I'm aware that history books break up the Inquisitions as you state, mostly for presentation purposes, but they all stem from a common point and continued for ~800 years. And, while the Church did not actually run all of them they had heavily influenced them. None of them would have taken place without at least Church tacit approval and all of them followed the original Church organized slaughters. In terms of governance, the Church could have, theoretically at least, stopped any of them had it chosen to do so. I say "theoretically" because it is impossible to know exactly what would have happened had they tried. I suppose the Pope could have sent an emissary to Spain to put an end to the whole thing and the Spanish king could have said "no thanks". But, in theory at least, the Pope at that time was the final say on these things and the Monarch should have relented.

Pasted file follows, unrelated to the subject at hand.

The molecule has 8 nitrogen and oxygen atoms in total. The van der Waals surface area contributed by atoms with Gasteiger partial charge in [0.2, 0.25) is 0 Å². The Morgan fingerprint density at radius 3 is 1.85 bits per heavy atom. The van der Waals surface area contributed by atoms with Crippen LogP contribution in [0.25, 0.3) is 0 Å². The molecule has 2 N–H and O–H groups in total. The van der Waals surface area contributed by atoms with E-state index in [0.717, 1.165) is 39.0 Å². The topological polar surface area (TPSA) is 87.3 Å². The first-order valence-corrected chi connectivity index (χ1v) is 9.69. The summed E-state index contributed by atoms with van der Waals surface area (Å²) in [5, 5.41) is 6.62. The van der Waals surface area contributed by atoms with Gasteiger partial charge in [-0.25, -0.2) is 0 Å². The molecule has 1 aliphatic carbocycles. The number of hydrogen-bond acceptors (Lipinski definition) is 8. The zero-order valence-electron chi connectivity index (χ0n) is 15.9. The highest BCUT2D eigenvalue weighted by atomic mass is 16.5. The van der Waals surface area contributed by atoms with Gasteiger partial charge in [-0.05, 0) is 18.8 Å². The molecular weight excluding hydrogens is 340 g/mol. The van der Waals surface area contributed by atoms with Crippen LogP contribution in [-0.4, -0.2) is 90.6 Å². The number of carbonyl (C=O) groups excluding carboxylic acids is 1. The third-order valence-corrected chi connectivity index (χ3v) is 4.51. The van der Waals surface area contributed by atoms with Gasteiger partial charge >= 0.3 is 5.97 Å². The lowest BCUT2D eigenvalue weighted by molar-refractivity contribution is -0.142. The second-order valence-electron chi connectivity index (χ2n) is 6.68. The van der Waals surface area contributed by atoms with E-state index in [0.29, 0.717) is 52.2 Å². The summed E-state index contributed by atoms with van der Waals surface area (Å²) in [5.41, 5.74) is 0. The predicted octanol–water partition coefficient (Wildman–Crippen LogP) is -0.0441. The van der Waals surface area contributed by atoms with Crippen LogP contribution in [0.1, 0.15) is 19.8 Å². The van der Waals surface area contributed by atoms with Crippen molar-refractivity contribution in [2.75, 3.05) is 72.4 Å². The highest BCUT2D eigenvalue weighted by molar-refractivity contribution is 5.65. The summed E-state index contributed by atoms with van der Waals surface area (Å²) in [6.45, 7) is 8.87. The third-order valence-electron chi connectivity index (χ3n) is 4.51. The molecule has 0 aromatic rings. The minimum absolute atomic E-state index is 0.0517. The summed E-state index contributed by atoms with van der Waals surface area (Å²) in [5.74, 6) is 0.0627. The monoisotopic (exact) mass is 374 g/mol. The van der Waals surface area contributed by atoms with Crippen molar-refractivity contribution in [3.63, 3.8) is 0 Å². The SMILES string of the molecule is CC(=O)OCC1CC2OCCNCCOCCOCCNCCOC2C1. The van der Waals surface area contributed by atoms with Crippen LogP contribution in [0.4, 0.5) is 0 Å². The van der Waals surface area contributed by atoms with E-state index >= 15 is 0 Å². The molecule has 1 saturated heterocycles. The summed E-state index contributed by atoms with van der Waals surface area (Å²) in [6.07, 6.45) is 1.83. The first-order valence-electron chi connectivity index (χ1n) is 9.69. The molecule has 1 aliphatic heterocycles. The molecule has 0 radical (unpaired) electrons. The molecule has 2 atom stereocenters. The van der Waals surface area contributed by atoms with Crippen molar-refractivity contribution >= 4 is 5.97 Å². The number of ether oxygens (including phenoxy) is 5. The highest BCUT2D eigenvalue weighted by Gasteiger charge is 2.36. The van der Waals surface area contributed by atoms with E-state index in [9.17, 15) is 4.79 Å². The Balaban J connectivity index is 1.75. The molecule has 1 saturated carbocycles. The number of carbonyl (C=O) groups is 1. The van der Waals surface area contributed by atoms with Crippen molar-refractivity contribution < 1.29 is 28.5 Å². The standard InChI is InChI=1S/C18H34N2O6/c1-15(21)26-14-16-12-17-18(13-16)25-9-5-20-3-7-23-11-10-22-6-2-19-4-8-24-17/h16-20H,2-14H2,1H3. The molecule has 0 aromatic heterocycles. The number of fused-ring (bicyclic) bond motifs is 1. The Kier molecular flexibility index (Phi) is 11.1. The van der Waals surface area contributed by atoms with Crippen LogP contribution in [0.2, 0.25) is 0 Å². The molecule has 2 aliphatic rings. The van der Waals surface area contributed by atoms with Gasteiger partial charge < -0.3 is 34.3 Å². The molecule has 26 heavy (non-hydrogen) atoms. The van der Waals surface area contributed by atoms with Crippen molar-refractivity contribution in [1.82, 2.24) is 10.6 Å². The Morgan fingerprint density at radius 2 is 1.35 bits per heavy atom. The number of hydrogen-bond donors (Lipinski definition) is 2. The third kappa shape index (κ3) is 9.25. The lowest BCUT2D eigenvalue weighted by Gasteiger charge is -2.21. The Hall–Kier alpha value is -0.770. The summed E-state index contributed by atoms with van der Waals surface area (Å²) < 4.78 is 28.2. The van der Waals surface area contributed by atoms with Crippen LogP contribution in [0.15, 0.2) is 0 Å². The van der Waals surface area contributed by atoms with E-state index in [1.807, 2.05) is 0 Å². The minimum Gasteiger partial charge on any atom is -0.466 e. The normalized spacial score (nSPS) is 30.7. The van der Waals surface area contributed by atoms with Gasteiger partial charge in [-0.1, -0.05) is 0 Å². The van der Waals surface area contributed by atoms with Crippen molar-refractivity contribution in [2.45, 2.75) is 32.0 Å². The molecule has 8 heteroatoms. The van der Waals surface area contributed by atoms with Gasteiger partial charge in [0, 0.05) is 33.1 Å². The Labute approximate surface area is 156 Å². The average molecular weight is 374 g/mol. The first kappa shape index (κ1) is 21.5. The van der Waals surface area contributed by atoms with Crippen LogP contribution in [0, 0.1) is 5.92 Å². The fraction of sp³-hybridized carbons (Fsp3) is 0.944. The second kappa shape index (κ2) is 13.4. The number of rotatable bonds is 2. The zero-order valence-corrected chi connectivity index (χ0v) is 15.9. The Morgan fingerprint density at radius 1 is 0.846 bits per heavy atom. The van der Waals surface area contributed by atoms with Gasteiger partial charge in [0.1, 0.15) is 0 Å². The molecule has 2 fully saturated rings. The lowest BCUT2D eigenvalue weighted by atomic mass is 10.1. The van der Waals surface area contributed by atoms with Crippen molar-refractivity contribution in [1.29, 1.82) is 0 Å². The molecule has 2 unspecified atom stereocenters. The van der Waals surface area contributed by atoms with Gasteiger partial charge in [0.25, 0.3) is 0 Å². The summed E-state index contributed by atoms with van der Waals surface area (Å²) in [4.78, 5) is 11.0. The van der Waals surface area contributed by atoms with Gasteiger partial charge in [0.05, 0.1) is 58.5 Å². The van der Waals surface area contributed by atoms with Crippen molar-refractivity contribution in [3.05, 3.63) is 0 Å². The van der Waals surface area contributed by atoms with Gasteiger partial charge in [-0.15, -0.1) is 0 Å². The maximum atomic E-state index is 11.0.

Quote:Memes are expressed as behaviour. Adhering to a doctrine is a behaviour. A transmissable one. Transmissable by memes. The memes that challenge, counteract or disarticulate those memes from the Catholic memeplex or that replace the Catholic memeplex entirely are the ones they were hunting. So I was right per se. I mean, don't get be wrong, there's the political questions and the stealing lands and wealth and all the other good motivations, but, yeah, I stick to what I sad, it was a meme hunt.

This is what drives me crazy. The massive simplification of events that ignores the important details and nuances. Of course in its simplest form it's a meme hunt. So what? The actual motivations are important. It seems almost dismissive to break it down the way you do, at least to me it does. The what's and why's are more important then the sociological definitions.

We had a similar disagreement on the Crusades and I'm getting a better understanding of how you approach things. To me, it seems you are ignoring the small, which are often the important, details of the story.

Shackle their minds when they're bent on the cross
When ignorance reigns, life is lost
Find all posts by this user
Like Post Quote this message in a reply
Post Reply
Forum Jump: